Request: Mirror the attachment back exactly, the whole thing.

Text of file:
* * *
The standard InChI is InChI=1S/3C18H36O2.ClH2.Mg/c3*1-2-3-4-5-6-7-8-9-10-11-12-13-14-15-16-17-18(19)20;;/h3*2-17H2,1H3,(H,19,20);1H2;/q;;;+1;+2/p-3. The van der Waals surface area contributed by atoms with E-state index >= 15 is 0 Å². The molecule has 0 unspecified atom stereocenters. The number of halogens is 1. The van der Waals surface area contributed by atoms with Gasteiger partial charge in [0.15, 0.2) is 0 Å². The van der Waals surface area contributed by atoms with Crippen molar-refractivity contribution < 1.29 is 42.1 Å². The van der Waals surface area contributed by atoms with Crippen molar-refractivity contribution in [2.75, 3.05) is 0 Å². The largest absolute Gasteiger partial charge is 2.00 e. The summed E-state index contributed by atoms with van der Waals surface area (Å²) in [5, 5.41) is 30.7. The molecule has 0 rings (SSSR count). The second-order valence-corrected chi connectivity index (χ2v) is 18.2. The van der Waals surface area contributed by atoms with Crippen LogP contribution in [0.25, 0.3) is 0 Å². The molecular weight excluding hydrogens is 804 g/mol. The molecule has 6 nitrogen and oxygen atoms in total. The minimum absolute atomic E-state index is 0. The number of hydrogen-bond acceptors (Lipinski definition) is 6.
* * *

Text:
The standard InChI is InChI=1S/3C18H36O2.ClH2.Mg/c3*1-2-3-4-5-6-7-8-9-10-11-12-13-14-15-16-17-18(19)20;;/h3*2-17H2,1H3,(H,19,20);1H2;/q;;;+1;+2/p-3. The van der Waals surface area contributed by atoms with E-state index >= 15 is 0 Å². The molecule has 0 unspecified atom stereocenters. The number of halogens is 1. The van der Waals surface area contributed by atoms with Gasteiger partial charge in [0.15, 0.2) is 0 Å². The van der Waals surface area contributed by atoms with Crippen molar-refractivity contribution < 1.29 is 42.1 Å². The van der Waals surface area contributed by atoms with Crippen molar-refractivity contribution in [2.75, 3.05) is 0 Å². The largest absolute Gasteiger partial charge is 2.00 e. The summed E-state index contributed by atoms with van der Waals surface area (Å²) in [5, 5.41) is 30.7. The molecule has 0 rings (SSSR count). The second-order valence-corrected chi connectivity index (χ2v) is 18.2. The van der Waals surface area contributed by atoms with Crippen LogP contribution in [0.25, 0.3) is 0 Å². The molecular weight excluding hydrogens is 804 g/mol. The molecule has 6 nitrogen and oxygen atoms in total. The minimum absolute atomic E-state index is 0. The number of hydrogen-bond acceptors (Lipinski definition) is 6.